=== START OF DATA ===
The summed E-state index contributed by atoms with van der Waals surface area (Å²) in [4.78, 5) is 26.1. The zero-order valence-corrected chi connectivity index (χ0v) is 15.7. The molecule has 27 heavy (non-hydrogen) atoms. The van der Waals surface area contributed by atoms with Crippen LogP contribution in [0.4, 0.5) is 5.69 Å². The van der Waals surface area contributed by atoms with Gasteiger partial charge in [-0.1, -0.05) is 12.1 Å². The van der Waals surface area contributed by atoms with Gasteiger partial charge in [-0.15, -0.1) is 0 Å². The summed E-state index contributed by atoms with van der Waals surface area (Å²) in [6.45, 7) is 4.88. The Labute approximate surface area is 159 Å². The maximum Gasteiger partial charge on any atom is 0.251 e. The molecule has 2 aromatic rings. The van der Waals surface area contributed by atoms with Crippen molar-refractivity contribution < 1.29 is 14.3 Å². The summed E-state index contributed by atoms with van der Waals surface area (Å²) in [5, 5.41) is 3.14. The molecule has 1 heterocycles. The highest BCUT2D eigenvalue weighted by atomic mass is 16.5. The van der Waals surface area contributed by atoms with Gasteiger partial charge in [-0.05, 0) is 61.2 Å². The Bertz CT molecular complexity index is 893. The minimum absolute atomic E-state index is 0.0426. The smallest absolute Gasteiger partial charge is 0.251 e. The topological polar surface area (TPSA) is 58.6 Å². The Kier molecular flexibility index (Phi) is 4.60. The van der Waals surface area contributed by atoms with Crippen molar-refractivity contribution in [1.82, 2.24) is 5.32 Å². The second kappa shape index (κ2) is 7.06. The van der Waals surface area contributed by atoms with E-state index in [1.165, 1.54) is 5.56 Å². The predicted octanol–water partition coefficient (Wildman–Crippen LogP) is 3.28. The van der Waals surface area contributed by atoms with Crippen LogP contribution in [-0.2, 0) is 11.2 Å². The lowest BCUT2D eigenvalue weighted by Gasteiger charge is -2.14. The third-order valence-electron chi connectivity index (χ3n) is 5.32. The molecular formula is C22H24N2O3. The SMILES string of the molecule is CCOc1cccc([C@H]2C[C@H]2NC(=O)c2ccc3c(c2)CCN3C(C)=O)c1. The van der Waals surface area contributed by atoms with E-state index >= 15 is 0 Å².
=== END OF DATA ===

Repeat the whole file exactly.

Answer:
The summed E-state index contributed by atoms with van der Waals surface area (Å²) in [4.78, 5) is 26.1. The zero-order valence-corrected chi connectivity index (χ0v) is 15.7. The molecule has 27 heavy (non-hydrogen) atoms. The van der Waals surface area contributed by atoms with Crippen LogP contribution in [0.4, 0.5) is 5.69 Å². The van der Waals surface area contributed by atoms with Gasteiger partial charge in [-0.1, -0.05) is 12.1 Å². The van der Waals surface area contributed by atoms with Gasteiger partial charge in [-0.15, -0.1) is 0 Å². The summed E-state index contributed by atoms with van der Waals surface area (Å²) in [6.45, 7) is 4.88. The Labute approximate surface area is 159 Å². The maximum Gasteiger partial charge on any atom is 0.251 e. The molecule has 2 aromatic rings. The van der Waals surface area contributed by atoms with Crippen molar-refractivity contribution < 1.29 is 14.3 Å². The summed E-state index contributed by atoms with van der Waals surface area (Å²) in [5, 5.41) is 3.14. The molecule has 1 heterocycles. The highest BCUT2D eigenvalue weighted by atomic mass is 16.5. The van der Waals surface area contributed by atoms with Gasteiger partial charge in [-0.05, 0) is 61.2 Å². The Bertz CT molecular complexity index is 893. The minimum absolute atomic E-state index is 0.0426. The smallest absolute Gasteiger partial charge is 0.251 e. The topological polar surface area (TPSA) is 58.6 Å². The Kier molecular flexibility index (Phi) is 4.60. The van der Waals surface area contributed by atoms with Crippen molar-refractivity contribution in [1.82, 2.24) is 5.32 Å². The second kappa shape index (κ2) is 7.06. The van der Waals surface area contributed by atoms with E-state index in [1.165, 1.54) is 5.56 Å². The predicted octanol–water partition coefficient (Wildman–Crippen LogP) is 3.28. The van der Waals surface area contributed by atoms with Crippen LogP contribution in [-0.2, 0) is 11.2 Å². The lowest BCUT2D eigenvalue weighted by Gasteiger charge is -2.14. The third-order valence-electron chi connectivity index (χ3n) is 5.32. The molecular formula is C22H24N2O3. The SMILES string of the molecule is CCOc1cccc([C@H]2C[C@H]2NC(=O)c2ccc3c(c2)CCN3C(C)=O)c1. The van der Waals surface area contributed by atoms with E-state index >= 15 is 0 Å².